You may have been hearing about native ads recently. As online advertising formats evolve, it is our responsibility at Adblock Plus to understand them and define when these new formats should be blocked, and if and when they can be classified as Acceptable Ads. So we are calling upon you in our community to take part in this discussion.
For context, the Interactive Advertising Bureau (IAB) convened the Native Advertising Task Force and on Dec. 4, 2013 they published their results in the “IAB Native Advertising Playbook.” The playbook does not define native ads but offers a framework for identifying native advertising, identifying six ad formats currently being served as “native”:
- In-feed units
- Paid search units
- Recommendation widgets
- Promoted listings
- IAB standard ads with “native” element units
- Form – How does the ad fit with the overall page design? Is it in the viewer’s activity stream or not in-stream?
- Function – Does the ad function like the other elements on the page in which it is placed? Does it deliver the same type of content experience (e.g., a video on a video page or story among stories) or is it different?
- Integration – How well do the ad unit’s behaviors match those of the surrounding content? Are they the same, e.g., linking to an on-site story page, or are new ones introduced?
- Buying & Targeting – Is the ad placement guaranteed on a specific page, section, or site, or will it be delivered across a network of sites? What type of targeting is available?
- Measurement – What metrics are typically used to judge success? Are marketers more likely to use top-of-the-funnel brand engagement metrics (e.g., views, likes, shares, time spent) or bottom funnel ones (e.g., sale, download, data capture, register, etc.)?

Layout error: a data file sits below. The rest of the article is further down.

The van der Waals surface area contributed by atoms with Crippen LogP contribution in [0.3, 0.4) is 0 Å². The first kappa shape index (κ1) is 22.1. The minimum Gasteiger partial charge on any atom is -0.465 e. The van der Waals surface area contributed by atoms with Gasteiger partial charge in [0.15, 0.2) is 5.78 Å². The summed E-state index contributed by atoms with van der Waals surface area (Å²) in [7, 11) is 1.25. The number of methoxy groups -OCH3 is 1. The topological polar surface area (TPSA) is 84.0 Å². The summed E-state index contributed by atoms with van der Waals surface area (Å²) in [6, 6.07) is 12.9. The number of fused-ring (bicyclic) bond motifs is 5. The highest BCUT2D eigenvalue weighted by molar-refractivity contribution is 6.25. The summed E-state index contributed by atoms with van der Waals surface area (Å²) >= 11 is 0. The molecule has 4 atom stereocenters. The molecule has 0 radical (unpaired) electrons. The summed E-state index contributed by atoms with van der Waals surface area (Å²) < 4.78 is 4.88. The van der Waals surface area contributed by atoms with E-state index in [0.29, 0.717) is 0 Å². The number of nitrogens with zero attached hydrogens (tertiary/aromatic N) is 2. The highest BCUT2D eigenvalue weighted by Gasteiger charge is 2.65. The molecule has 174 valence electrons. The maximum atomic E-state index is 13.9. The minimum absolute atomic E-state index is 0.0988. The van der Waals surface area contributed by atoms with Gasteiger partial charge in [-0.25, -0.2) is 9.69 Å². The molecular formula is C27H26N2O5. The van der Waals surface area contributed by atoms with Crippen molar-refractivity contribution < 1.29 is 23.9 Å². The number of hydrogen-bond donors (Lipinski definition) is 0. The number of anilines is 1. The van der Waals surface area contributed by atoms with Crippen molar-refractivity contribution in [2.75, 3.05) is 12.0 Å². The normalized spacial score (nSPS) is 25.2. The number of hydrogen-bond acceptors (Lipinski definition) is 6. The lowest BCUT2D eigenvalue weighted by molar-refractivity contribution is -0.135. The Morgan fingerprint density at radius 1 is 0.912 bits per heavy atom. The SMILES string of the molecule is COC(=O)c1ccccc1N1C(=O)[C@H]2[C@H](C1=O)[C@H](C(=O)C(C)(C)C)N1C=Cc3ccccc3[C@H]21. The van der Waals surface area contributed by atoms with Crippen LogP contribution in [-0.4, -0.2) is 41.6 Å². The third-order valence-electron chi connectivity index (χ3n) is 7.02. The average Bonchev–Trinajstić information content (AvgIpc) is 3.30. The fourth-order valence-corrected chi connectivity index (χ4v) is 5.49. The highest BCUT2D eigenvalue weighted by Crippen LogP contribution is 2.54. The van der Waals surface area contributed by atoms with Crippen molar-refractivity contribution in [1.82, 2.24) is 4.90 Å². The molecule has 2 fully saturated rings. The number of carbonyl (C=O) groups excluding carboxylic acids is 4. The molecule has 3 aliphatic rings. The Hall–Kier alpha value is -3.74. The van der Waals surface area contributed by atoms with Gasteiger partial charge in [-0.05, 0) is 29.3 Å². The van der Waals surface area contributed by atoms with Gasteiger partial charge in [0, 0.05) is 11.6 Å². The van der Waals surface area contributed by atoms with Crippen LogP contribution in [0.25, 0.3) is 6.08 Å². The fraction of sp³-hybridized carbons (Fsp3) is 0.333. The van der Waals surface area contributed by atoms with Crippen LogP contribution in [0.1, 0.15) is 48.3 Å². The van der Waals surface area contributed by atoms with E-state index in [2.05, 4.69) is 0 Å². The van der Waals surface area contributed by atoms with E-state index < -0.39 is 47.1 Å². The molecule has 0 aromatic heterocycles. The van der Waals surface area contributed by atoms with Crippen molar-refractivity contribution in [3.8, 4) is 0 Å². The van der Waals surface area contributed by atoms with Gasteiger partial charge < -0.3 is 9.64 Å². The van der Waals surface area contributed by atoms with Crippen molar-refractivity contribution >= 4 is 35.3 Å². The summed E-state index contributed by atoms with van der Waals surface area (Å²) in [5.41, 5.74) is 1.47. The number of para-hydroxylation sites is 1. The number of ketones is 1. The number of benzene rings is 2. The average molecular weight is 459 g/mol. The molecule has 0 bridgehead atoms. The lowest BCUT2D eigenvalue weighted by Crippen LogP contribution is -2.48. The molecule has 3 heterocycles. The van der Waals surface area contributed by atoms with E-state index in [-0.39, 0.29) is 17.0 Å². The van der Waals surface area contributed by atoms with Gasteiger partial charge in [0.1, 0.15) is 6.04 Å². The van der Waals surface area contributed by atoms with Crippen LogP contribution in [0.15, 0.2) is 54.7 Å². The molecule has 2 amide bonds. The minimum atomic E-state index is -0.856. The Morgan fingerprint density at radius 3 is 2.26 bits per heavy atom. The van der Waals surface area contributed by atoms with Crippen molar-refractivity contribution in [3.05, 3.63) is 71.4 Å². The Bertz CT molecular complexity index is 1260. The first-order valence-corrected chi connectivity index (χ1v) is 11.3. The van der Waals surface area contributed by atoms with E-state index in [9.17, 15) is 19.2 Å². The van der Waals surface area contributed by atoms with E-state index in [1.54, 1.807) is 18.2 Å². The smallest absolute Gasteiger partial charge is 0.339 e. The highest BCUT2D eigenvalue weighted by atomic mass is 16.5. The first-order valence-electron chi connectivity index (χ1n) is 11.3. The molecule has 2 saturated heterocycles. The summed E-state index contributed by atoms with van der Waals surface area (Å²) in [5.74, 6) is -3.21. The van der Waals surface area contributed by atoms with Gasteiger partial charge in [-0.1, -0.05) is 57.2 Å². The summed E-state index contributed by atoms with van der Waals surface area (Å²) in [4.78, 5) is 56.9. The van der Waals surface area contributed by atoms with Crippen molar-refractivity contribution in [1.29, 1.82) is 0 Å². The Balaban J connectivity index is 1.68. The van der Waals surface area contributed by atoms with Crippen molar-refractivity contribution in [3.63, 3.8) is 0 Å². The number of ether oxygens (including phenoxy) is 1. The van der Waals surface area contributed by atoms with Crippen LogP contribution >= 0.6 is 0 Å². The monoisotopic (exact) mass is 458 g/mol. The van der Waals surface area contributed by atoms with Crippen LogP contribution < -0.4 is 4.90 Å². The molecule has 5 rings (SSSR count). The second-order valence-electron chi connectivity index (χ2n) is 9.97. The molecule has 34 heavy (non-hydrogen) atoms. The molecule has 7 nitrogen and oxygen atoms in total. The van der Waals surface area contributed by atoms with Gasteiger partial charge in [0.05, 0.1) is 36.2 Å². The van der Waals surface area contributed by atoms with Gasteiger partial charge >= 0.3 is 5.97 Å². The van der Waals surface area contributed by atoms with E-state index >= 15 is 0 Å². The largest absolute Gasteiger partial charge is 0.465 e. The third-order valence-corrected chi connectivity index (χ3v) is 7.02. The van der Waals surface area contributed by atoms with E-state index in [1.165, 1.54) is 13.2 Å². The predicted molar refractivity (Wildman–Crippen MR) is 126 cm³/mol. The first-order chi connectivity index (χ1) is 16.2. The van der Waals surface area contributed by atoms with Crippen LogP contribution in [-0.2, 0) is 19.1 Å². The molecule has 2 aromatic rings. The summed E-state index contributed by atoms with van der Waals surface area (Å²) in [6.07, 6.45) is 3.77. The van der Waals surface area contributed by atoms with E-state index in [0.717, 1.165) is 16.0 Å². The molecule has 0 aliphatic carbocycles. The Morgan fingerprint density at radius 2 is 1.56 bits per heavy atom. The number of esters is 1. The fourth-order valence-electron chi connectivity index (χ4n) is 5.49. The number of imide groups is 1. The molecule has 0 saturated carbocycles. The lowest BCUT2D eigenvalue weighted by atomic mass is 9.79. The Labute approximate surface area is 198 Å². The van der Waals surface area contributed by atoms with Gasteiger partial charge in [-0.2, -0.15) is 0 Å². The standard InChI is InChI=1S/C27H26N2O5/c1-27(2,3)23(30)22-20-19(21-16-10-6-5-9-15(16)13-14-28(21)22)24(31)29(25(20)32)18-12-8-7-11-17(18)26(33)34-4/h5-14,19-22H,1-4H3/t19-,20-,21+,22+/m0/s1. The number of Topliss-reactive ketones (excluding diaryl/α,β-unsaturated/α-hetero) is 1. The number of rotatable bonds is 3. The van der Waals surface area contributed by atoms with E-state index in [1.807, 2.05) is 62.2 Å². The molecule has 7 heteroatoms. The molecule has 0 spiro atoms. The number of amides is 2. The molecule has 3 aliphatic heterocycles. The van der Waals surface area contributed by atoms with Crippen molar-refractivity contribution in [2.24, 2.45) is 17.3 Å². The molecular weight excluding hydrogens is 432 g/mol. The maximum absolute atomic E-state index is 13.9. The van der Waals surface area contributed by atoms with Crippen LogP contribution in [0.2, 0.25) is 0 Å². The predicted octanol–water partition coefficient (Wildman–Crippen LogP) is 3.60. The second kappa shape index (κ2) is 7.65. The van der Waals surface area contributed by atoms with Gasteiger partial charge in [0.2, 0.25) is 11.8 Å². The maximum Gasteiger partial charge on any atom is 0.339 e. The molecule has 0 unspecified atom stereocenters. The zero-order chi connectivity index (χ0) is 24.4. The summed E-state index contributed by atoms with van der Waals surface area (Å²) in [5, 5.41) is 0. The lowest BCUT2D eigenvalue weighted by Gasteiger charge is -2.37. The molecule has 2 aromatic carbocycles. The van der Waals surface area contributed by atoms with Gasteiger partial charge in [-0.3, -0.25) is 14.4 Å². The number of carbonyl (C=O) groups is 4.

- Disclosure – How is this ad product identified as such?
Why is this discussion proposed?
If the Acceptable Ads initiative is to remain useful and fair, it must adjust its criteria as ads evolve. From discussions that ABP has had with journalists, and from conversations with ad industry representatives we’ve met recently at AdTech New York and Dmexco in Cologne, it is clear that native ads is the hot topic in online advertising.
We are on record as saying that native ads present both positive and negative signals: on the positive side, native ads are a reaction against ad intrusiveness; on the negative side, we are concerned that seamless integration of advertising within editorial content may blur what we think should be a clearly distinguishable line between the two types of content.
Now it is time to consider updating our Acceptable Ads evaluative framework to acknowledge native ads and define any new elements introduced through native advertising that might meet the Acceptable Ads criteria. We need an Acceptable Native Ads definition, as it were, and we want your input.
Having this conversation does not mean that native ads will be acceptable (even if some kinds, like paid search results, already are). This discussion is to get our community truly involved; we have not talked a lot internally about this, so we go at it with open minds and look forward to your opinions.
After a month or two we will come to a conclusion on whether or how we incorporate native ad elements into our criteria for Acceptable Ads, and we will take all the relevant results here into those considerations.
A starting point for discussion
Let’s first consider in-feed ads. In our current criteria ads that disrupt reading flow are not acceptable; however, there are differing opinions when it comes to what “reading flow” means. For instance, I am personally annoyed when I’m reading an article and an ad is directly between two paragraphs. On the other hand, I don’t mind a “square” of clearly marked sponsored content on a homepage, say those on Huffington Post.
One possibility would be to say that one-dimensional pages cannot have an ad in the middle of content; but a two- or multiple-dimensional page (like Huffington Post) can. I can then avoid the ads, and I only have to read an entire ad (or article) after clicking. A second restriction might be that in-feed ads are OK so long as they do not take over 10 percent of a page’s space.